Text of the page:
11. ImageryImagery is a literary device that uses sensory details to create mental images or sensory experiences for the reader. It is used to make the language of a literary work more vivid, descriptive, and memorable. (Read: Five Types of Imagery) Two examples of imagery are:
"The woods are lovely, dark and deep,(Robert Frost, "Stopping by Woods on a Snowy Evening")
But I have promises to keep,
And miles to go before I sleep,
And miles to go before I sleep."
In this poem, the words "lovely", "dark", and "deep" paint a mental picture of the woods, while the mention of "snowy evening" appeals to the reader's sense of touch and sight.
"She walks in beauty, like the night(Lord Byron, "She Walks in Beauty")
Of cloudless climes and starry skies;
And all that's best of dark and bright
Meet in her aspect and her eyes"
In this poem, the words "night", "climes", "starry skies", and "dark and bright" evoke a sense of beauty, while the use of "aspect" and "eyes" appeal to the reader's sense of sight.
12. ironyirony can be defined as the use of words or situations to convey a meaning that is opposite to its literal or expected meaning. It is a rhetorical device used to create humor, emphasize a point, or to criticize something indirectly.
Two more examples of irony are:
13. OnomatopoeiaOnomatopoeia is a poetic device where words are used to imitate natural sounds or sounds of things that they describe. It is a technique that appeals to the sense of hearing and creates an auditory image in the mind of the reader.
In this sentence, the word "buzzing" imitates the sound that bees make. It creates a sensory experience for the reader, making them feel like they are surrounded by buzzing bees. Example 2:
In this sentence, the word "rustled" imitates the sound of leaves moving in the wind. It helps the reader to imagine the scene more vividly and feel the atmosphere of the gentle breeze.
15. OxymoronOxymoron is a literary device in which contradictory words are combined in a single phrase or expression, to create a paradoxical effect or emphasize a point. It is a figure of speech that often creates a dramatic or humorous impact. In addition to Milton's famous use of "darkness visible," here are two other examples of oxymoron:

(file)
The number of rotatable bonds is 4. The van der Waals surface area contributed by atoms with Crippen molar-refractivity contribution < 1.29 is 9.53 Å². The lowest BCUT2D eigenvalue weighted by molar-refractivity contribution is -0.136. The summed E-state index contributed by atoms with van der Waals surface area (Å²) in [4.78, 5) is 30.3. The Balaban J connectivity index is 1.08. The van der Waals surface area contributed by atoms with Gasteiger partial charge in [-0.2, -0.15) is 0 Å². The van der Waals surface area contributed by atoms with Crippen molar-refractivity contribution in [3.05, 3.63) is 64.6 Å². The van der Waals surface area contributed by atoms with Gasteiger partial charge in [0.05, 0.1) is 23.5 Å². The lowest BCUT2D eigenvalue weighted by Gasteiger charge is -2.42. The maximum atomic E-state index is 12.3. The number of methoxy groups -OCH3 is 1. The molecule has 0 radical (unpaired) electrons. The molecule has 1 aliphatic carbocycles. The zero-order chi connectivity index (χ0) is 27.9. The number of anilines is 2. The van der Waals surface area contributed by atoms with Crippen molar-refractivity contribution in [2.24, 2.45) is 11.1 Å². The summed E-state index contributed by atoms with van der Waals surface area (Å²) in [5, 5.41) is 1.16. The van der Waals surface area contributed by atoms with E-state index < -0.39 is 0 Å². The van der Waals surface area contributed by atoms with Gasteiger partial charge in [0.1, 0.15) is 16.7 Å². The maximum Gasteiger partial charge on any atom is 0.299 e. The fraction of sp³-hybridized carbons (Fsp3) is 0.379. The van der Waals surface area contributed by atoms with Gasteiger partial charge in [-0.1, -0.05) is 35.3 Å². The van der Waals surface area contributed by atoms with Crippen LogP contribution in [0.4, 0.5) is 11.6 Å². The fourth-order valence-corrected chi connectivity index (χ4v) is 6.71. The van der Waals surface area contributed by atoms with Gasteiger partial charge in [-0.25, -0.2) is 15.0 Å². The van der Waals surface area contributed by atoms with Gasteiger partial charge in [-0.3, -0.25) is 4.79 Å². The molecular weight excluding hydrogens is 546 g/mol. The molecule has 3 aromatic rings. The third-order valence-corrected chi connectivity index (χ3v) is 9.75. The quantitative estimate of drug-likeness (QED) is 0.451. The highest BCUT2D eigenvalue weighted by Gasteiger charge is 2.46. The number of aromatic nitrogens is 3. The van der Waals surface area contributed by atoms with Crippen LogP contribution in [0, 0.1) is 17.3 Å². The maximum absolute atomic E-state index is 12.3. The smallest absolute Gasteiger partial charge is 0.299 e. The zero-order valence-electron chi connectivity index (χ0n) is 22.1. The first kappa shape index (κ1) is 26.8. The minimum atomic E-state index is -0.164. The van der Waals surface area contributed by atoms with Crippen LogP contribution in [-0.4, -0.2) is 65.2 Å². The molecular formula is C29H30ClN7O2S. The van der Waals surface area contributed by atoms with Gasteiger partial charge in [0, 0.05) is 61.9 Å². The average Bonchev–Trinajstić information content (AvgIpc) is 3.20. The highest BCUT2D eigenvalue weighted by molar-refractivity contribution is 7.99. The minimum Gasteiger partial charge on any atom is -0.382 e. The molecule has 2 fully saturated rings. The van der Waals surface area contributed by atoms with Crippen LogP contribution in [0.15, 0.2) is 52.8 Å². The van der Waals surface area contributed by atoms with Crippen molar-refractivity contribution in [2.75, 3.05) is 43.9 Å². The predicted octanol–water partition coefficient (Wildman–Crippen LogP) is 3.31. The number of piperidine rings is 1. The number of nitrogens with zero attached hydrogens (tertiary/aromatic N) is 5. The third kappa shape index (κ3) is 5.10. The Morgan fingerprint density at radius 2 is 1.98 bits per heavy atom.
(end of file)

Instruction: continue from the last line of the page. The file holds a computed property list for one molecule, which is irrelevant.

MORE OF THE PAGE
16. ParadoxParadox is a literary device that employs contradictory statements or concepts to reveal a deeper truth. It is often used by poets to create an intellectual puzzle that challenges the reader's expectations. For example:
17. PersonificationPersonification is a literary device in which human qualities or characteristics are attributed to non-human entities or objects. This technique is often used by poets to create a deeper connection between the reader and the subject of the poem.
Here are two more examples of personification:
The wind whispered secrets through the trees.In these examples, the wind and the sun are given human qualities of whispering and smiling, respectively.
The sun smiled down on the field of flowers.
18. PunA pun is a form of wordplay in which a poet uses a word or phrase that has multiple meanings or sounds similar to another word but has a different meaning. It is often used to create a humorous or ironic effect. For example:
19. RhymeRhyme is a popular poetic device that involves the repetition of similar sounding words, usually at the end of each line. Poets use rhyme to create a musical and rhythmic effect in their work. For example, consider the following lines from William Shakespeare's Sonnet 18:
Shall I compare thee to a summer's day?In this excerpt, the words "day" and "temperate" and "May" and "date" are examples of end rhyme.